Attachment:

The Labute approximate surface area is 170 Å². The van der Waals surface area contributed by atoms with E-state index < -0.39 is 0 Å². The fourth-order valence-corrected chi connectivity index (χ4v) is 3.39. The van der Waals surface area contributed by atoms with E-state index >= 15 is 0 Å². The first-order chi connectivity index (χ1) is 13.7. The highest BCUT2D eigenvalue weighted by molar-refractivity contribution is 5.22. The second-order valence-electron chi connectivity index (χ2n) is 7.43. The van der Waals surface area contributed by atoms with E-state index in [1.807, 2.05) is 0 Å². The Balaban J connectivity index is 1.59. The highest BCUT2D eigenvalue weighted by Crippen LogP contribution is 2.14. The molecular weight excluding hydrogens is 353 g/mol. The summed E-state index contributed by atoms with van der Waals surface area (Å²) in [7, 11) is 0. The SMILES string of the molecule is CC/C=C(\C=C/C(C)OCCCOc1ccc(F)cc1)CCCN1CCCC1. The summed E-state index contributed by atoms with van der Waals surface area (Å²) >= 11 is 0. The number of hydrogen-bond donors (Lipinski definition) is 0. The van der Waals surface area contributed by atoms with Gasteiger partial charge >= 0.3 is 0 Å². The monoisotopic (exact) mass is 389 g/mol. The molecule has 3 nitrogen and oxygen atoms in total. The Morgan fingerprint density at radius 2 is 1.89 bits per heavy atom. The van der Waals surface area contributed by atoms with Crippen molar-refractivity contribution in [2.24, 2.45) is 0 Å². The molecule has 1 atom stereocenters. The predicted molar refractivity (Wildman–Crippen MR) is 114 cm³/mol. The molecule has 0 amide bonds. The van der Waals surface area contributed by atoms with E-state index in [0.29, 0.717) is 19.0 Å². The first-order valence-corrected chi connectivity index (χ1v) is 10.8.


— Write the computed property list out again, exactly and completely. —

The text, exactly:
The Labute approximate surface area is 170 Å². The van der Waals surface area contributed by atoms with E-state index < -0.39 is 0 Å². The fourth-order valence-corrected chi connectivity index (χ4v) is 3.39. The van der Waals surface area contributed by atoms with E-state index >= 15 is 0 Å². The first-order chi connectivity index (χ1) is 13.7. The highest BCUT2D eigenvalue weighted by molar-refractivity contribution is 5.22. The second-order valence-electron chi connectivity index (χ2n) is 7.43. The van der Waals surface area contributed by atoms with E-state index in [1.807, 2.05) is 0 Å². The Balaban J connectivity index is 1.59. The highest BCUT2D eigenvalue weighted by Crippen LogP contribution is 2.14. The molecular weight excluding hydrogens is 353 g/mol. The summed E-state index contributed by atoms with van der Waals surface area (Å²) in [7, 11) is 0. The SMILES string of the molecule is CC/C=C(\C=C/C(C)OCCCOc1ccc(F)cc1)CCCN1CCCC1. The summed E-state index contributed by atoms with van der Waals surface area (Å²) >= 11 is 0. The number of hydrogen-bond donors (Lipinski definition) is 0. The van der Waals surface area contributed by atoms with Gasteiger partial charge >= 0.3 is 0 Å². The monoisotopic (exact) mass is 389 g/mol. The molecule has 3 nitrogen and oxygen atoms in total. The Morgan fingerprint density at radius 2 is 1.89 bits per heavy atom. The van der Waals surface area contributed by atoms with Crippen molar-refractivity contribution in [2.24, 2.45) is 0 Å². The molecule has 1 atom stereocenters. The predicted molar refractivity (Wildman–Crippen MR) is 114 cm³/mol. The molecule has 0 amide bonds. The van der Waals surface area contributed by atoms with E-state index in [0.29, 0.717) is 19.0 Å². The first-order valence-corrected chi connectivity index (χ1v) is 10.8.